The home has been refurbished to look much like it did during the 1930s. It features numerous mementos of the Hemingways and the Pfeiffers. Long said they receive about 5,000 visitors a year from 35 to 40 states and six to eight countries. Aside from being open to tours, the Hemingway-Pfeiffer House has week-long writers’ retreats twice annually.

Long said that the home’s storied past makes it worth visiting.

“The Hemingway-Pfeiffer Museum preserves an important part of Arkansas history,” he said. “Through the Pfeiffer family and their famous son-in-law, the Arkansas Delta came into contact with the art and politics of the larger world. The Delta also influenced the Hemingways and Pfeiffers. This interaction is a segment of Arkansas history that shouldn’t be missed.”

More facets of Piggott’s famous history

Matilda and Karl Pfeiffer Museum and Study Center. Courtesy of Matilda and Karl Pfeiffer Museum and Study Center

A very brief walk away is the Matilda and Karl Pfeiffer Museum and Study Center, home of Pauline’s younger brother, Karl, and his wife, Matilda. Sitting on 11 acres, the 4,938-square-foot 1930s Tudor Revival is a beautiful dwelling that showcases a different colorful past. Its biggest claim to fame is that scenes were shot here for Elia Kazan’s classic film A Face in the Crowd, starring Andy Griffith, Patricia Neal and Walter Matthau, based on the short story “Your Arkansas Traveler” by Budd Schulberg. It held a premiere in Piggott as well.

Teresa Taylor, director of the center, said the film came to be shot in Piggott through Hemingway, inadvertently at least.

Scenes from A Face in the Crowd, starring Andy Griffith and Patricia Neal, were filmed in Piggott, like this one at Karl and Matilda Pfeiffer’s home.
Courtesy of Matilda and Karl Pfeiffer Museum and Study Center

“There was a local man here named Toby Bruce,” she said. “He became good friends with, Hemingway and sort of tagged along with him, even during the years after Hemingway and Pauline divorced. At one point Schulberg and Kazan were talking with Hemingway about wanting to do the film. Toby Bruce was present as they were describing the type of location they were looking for. Toby realized and suggested his hometown of Piggott, and the rest is history!”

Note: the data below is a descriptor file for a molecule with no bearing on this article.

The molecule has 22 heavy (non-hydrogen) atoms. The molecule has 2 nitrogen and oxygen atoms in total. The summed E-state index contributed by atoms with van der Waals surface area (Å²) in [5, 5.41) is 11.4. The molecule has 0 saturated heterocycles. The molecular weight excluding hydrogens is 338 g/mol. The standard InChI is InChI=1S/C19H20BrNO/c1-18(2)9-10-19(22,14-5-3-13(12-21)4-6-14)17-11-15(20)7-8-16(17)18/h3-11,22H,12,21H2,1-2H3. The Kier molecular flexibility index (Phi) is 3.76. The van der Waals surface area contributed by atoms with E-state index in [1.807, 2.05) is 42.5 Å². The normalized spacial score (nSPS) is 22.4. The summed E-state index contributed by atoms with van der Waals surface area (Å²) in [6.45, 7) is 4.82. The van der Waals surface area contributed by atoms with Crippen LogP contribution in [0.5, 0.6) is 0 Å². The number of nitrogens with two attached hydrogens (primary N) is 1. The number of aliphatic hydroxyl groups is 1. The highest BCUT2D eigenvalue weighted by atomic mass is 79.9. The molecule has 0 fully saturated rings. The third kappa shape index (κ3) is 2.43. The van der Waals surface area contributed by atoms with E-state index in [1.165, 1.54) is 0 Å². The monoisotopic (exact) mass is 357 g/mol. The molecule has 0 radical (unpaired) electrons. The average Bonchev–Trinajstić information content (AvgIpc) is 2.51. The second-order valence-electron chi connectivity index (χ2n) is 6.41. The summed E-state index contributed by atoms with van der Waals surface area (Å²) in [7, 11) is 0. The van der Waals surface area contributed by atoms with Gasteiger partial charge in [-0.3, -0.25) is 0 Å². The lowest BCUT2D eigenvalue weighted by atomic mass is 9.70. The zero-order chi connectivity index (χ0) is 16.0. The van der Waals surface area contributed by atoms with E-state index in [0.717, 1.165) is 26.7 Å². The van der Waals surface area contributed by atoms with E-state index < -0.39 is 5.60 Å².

Gems and artifacts

The center has some very interesting collections. During the mid-1960s, Matilda began to collect minerals, a hobby she kept up for 25 years. What started with a few geodes expanded to 1,400 specimens. Taylor said dealers would even pay visits to her home to sell new pieces. The minerals are on display in the home today.

Diamonds on display from Matilda Pfeiffer’s collection. Courtesy of Matilda and Karl Pfeiffer Museum and Study Center

The other collection is of Native American artifacts found locally by Laws Cargill, a furniture store owner in Piggott. His lifelong hobby was walking the fields to find the artifacts. He kept them at the furniture store he owned. When he planned to retire he didn’t want to move the collection to his home, so he put them up for sale. Matilda found out about the sale from someone travelling from St. Louis to look at the collection. Since she didn’t want to see them taken from the area, she went to see Cargill first, and bought the whole collection.

Taylor said, “The home is a reminder of the rich historical presence and impact this family had on their community.”

Kody Ford is a Fayetteville-based freelance writer.